Barry’s poignant moments with Sally and Gene, plus the dramatic ending, make this episode an emotional rollercoaster. It doesn’t matter if the laughs are few and far between, Barry has made us care about these characters and their personal journeys and is finally starting to show Barry, Sally, and Gene grow and evolve. Obviously being blackmailed to kill will likely be a setback for Barry, but we’ll feel the frustration of that situation more deeply now that we’ve seen him make serious strides to better himself.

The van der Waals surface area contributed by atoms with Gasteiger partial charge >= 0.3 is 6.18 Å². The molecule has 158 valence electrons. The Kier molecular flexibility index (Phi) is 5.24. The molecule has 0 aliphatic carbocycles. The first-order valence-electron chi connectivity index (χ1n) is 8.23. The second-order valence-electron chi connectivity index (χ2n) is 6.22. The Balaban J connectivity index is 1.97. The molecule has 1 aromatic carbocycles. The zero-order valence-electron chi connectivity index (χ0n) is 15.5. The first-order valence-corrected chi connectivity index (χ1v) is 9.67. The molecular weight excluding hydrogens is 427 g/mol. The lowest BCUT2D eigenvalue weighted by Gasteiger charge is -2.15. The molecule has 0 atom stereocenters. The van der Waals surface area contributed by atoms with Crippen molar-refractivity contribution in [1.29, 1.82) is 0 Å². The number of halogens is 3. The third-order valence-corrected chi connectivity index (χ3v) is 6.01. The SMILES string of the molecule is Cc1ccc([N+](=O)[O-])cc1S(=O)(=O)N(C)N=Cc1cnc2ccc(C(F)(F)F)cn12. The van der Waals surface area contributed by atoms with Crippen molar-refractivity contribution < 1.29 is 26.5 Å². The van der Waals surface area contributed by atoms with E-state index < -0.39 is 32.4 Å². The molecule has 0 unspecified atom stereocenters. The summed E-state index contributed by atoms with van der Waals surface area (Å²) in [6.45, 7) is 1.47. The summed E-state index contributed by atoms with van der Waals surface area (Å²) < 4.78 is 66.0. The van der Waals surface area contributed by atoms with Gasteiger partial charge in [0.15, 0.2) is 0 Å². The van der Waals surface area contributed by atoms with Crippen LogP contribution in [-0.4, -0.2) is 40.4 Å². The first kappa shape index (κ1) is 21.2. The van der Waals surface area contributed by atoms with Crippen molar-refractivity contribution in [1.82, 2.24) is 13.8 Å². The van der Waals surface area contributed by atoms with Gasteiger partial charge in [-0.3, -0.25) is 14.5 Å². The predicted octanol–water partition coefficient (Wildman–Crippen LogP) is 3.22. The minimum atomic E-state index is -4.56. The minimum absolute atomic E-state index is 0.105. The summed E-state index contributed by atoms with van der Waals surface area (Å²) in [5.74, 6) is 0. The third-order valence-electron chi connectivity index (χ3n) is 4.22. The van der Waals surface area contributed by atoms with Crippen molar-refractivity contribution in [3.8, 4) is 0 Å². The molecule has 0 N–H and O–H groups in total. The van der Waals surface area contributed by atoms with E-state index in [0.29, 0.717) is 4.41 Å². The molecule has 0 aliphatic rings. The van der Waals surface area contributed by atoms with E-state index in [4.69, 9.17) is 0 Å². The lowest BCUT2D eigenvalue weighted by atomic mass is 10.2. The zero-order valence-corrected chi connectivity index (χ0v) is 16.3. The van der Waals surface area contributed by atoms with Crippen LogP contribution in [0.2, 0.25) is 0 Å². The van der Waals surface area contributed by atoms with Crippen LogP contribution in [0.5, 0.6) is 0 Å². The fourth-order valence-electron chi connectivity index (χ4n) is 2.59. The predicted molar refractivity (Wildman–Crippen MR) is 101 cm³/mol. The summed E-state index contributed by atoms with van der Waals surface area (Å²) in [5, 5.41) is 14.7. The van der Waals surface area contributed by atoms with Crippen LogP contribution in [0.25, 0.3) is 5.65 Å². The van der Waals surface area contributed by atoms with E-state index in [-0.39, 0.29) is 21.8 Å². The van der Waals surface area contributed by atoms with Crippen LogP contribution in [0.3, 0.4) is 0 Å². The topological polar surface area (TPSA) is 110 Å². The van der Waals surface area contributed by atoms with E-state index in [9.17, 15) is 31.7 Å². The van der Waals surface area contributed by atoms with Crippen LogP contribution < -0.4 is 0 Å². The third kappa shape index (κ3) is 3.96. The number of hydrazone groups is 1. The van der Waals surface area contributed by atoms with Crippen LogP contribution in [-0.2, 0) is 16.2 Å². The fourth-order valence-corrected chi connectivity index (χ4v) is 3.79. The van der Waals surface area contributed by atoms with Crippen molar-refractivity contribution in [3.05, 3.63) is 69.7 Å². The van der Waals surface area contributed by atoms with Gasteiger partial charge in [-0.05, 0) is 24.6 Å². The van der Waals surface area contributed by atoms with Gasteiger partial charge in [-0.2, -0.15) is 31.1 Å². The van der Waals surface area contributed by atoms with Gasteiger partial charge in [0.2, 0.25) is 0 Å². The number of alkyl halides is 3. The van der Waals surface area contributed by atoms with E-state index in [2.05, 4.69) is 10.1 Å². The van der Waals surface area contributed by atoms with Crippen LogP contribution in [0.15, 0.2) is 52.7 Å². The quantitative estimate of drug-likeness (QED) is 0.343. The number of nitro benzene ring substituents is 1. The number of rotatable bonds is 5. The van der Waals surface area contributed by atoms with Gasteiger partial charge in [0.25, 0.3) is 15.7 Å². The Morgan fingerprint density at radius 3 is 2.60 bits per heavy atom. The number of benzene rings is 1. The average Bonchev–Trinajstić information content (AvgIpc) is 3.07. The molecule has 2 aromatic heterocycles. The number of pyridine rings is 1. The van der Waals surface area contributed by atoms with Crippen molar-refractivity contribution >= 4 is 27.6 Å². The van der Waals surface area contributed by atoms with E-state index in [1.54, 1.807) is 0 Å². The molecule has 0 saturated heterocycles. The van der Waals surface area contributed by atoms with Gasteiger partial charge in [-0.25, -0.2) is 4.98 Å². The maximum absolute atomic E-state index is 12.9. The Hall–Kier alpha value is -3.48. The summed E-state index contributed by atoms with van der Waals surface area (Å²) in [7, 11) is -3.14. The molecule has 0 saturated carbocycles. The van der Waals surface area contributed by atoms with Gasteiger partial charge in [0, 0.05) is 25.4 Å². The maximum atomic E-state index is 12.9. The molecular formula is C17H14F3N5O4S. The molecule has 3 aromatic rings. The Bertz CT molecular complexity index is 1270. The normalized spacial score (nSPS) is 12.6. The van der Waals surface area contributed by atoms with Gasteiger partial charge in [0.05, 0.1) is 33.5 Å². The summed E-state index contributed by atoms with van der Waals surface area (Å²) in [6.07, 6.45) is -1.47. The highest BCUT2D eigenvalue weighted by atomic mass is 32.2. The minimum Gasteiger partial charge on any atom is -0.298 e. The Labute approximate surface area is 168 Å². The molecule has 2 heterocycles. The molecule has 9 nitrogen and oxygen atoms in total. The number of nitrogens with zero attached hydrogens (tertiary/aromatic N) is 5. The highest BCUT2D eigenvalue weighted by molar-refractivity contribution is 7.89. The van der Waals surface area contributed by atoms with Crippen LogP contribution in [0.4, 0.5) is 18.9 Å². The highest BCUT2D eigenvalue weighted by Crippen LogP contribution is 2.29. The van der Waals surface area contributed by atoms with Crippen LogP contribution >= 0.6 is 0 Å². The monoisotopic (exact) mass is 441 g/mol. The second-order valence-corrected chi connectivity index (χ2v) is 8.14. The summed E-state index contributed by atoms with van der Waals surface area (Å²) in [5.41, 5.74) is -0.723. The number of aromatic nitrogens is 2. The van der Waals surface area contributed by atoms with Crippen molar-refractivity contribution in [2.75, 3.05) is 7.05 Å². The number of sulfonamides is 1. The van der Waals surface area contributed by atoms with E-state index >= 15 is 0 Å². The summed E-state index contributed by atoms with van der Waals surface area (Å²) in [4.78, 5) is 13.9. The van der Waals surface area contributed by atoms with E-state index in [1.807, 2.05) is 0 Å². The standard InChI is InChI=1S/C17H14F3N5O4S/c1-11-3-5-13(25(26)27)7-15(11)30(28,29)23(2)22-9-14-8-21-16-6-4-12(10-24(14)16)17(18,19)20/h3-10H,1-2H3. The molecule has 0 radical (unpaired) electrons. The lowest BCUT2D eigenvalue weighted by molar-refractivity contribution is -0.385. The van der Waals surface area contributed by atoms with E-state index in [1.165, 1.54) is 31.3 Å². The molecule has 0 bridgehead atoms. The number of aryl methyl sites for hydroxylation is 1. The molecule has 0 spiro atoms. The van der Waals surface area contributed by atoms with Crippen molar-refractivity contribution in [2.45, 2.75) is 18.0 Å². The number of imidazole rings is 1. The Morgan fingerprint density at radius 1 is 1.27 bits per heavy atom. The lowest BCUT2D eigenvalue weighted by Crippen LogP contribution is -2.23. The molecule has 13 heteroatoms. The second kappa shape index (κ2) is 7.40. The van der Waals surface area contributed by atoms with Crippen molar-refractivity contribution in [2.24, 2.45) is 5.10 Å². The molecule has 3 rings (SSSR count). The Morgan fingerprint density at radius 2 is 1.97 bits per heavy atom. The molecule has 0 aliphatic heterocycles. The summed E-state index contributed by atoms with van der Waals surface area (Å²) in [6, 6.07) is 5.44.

Nick Harley is a tortured Cleveland sports fan, thinks Douglas Sirk would have made a killer Batman movie, Spider-Man should be a big-budget HBO series, and Wes Anderson and Paul Thomas Anderson should direct a script written by one another. For more thoughts like these, read Nick’s work here at Den of Geek or follow him on Twitter.